By Peter Korn on Oct 19, 2008
This morning I received a letter from Mr. Harris Sussman who passed along to me the text of a talk that he and his wife Svetlana gave a few weeks ago to the Russian American Medical Association. It speaks to me on quite a few levels. I was so moved by it, I just wanted to share it with all of you (with permission from Mr. Sussman).
Good morning! My name is Svetlana Sussman. I am delighted to be here with you.
I am not a medical doctor, or a dentist, or a nurse. I earned a degree in chemistry but in the 90s you could make a better living teaching English than doing research in chemistry. I learned English at school, and it enabled me to meet many interesting people, among them my present husband Harris Sussman. When we first met, I thought he was a typical American; I can assure you he is not.
I was born in the Soviet Union and lived all my life (before meeting Harris) in St. Petersburg, arguably the most beautiful city on Earth. I was the only child of very loving parents.
My father Moisey Naumovich Adamov was born in 1920 in the midst of the Civil War and famine to a Jewish couple. His father was a violinist at the Mariinsky Theater. His mother was taking care of him. At the age of two as a result of complications from measles my father lost his sight. He never regained it. He went on to live his life in the Soviet Union going through the historic nightmares of Soviet history and was able to reach the top of academic and scholarly excellence.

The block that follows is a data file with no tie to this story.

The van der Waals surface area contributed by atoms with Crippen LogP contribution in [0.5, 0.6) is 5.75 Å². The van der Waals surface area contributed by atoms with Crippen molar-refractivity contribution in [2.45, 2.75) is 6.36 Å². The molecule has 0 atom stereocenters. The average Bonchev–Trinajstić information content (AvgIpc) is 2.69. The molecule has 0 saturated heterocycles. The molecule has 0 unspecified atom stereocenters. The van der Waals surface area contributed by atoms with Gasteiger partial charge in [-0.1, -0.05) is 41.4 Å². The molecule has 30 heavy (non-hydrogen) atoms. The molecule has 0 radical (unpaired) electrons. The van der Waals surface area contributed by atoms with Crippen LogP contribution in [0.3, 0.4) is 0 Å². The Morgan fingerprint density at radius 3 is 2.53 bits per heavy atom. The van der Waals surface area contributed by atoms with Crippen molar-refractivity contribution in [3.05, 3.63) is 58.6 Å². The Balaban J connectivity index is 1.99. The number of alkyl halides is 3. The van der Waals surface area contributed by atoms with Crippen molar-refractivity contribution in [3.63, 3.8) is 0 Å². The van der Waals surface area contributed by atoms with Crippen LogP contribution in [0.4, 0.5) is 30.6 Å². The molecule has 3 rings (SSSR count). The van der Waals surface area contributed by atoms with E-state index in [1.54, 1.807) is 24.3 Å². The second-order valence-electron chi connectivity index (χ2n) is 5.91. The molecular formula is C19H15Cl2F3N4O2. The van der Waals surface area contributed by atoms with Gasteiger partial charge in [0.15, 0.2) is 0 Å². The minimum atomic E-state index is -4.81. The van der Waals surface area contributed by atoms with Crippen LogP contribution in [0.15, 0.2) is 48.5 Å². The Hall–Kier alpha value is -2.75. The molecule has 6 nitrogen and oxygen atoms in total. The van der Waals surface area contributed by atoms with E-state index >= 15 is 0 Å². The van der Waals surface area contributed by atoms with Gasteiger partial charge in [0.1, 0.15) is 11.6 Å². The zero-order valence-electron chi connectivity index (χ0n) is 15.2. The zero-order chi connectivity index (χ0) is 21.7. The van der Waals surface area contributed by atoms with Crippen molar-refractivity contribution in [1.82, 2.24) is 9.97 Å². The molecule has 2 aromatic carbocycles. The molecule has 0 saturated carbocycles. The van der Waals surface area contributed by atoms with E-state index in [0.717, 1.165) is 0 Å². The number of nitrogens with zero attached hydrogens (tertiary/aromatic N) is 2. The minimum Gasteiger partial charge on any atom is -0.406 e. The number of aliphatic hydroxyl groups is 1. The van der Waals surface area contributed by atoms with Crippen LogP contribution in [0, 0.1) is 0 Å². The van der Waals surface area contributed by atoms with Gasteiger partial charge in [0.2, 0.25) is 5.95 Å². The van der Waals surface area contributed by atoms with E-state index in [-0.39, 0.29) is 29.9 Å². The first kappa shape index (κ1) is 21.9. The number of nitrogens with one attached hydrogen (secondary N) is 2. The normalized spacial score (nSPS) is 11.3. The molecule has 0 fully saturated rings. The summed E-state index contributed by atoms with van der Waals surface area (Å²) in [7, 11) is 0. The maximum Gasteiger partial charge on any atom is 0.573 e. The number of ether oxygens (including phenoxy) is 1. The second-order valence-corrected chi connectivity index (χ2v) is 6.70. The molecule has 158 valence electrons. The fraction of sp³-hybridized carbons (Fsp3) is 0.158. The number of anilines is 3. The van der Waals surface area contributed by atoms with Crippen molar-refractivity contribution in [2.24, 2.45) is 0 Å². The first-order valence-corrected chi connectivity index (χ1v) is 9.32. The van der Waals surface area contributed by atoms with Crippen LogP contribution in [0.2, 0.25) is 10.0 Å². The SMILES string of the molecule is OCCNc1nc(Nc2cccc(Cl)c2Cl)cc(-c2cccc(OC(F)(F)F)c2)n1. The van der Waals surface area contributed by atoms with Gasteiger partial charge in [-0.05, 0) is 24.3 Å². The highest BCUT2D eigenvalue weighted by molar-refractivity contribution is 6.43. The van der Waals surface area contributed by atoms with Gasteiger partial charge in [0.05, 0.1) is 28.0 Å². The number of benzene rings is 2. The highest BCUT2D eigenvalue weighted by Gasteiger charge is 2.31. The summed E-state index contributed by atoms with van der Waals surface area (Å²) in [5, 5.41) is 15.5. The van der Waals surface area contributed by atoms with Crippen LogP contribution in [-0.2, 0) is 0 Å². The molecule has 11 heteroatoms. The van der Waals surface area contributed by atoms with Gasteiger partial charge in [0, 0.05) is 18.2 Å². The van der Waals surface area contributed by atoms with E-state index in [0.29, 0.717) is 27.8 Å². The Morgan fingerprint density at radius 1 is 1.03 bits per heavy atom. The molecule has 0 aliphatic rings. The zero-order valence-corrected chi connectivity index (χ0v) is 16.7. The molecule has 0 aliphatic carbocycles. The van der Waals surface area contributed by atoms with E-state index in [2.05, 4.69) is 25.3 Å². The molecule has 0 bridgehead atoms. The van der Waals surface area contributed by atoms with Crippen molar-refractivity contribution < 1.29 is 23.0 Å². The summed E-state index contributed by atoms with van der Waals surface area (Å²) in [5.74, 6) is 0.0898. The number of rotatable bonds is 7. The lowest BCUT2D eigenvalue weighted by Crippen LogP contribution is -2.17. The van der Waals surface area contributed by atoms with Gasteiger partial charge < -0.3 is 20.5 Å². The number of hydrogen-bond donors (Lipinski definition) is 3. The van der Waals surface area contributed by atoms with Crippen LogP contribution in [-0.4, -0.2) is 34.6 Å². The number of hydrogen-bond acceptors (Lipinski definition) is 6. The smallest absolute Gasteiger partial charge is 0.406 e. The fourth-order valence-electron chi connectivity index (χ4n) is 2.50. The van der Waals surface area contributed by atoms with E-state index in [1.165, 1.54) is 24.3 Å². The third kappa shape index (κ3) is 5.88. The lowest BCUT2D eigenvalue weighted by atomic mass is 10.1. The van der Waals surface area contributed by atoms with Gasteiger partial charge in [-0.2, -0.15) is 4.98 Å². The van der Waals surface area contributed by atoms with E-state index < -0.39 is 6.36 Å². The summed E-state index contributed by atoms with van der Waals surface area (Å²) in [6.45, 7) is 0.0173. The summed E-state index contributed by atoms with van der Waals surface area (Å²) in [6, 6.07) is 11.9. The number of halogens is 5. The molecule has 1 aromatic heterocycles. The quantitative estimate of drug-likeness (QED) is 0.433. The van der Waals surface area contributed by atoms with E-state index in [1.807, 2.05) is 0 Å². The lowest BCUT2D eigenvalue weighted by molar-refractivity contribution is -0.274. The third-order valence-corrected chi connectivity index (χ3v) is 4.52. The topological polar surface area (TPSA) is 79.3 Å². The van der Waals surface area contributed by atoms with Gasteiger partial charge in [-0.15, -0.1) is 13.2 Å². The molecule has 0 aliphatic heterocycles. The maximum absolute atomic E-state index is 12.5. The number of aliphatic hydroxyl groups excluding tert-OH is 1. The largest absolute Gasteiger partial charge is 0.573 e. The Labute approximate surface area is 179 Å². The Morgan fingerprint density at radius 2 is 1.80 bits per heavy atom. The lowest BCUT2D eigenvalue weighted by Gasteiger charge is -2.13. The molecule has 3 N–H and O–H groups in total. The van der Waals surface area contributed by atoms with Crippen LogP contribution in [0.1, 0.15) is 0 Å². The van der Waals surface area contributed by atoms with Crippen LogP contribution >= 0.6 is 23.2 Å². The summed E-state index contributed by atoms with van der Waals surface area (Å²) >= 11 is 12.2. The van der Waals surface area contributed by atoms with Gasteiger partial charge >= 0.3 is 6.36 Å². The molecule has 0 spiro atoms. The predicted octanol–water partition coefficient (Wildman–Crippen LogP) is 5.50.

Little Mosya attended the first four grades of the special institute for the blind established in the early days after the Russian revolution of 1917 and set up as a boarding school for blind kids, where he learned to read and write Braille and got some primary education. His parents did not want Mosya to be raised away from home so he transferred to a public school within walking distance of his home. He finished school at the top of his class supported by his classmates, parents and teachers. He continued to study at the physics department of the Leningrad State University (two years during World War II), started as a mathematics instructor at another university. After a post-graduate program equivalent to a modern PhD program he defended his candidate of science thesis, worked as a mathematics professor for many years until he defended his doctoral thesis and fully focused on theoretical research in quantum mechanics. He lectured special courses in quantum chemistry and continued theoretical research until he passed away in 2005. He published alone and with co-authors over 100 scientific papers in major refereed journals in Russia and abroad.
He loved reading and learned foreign languages and read fluently in English and German. He used to receive boxes with volumes from the US Library of Congress, the Royal Library in the UK, from Leipzig. He loved traveling. He never missed a conference in quantum chemistry held in the USSR. Very often we traveled together as a family – we went to Kaliningrad, Kishinev, Tbilisi, Estonia and Latvia, Samarkand.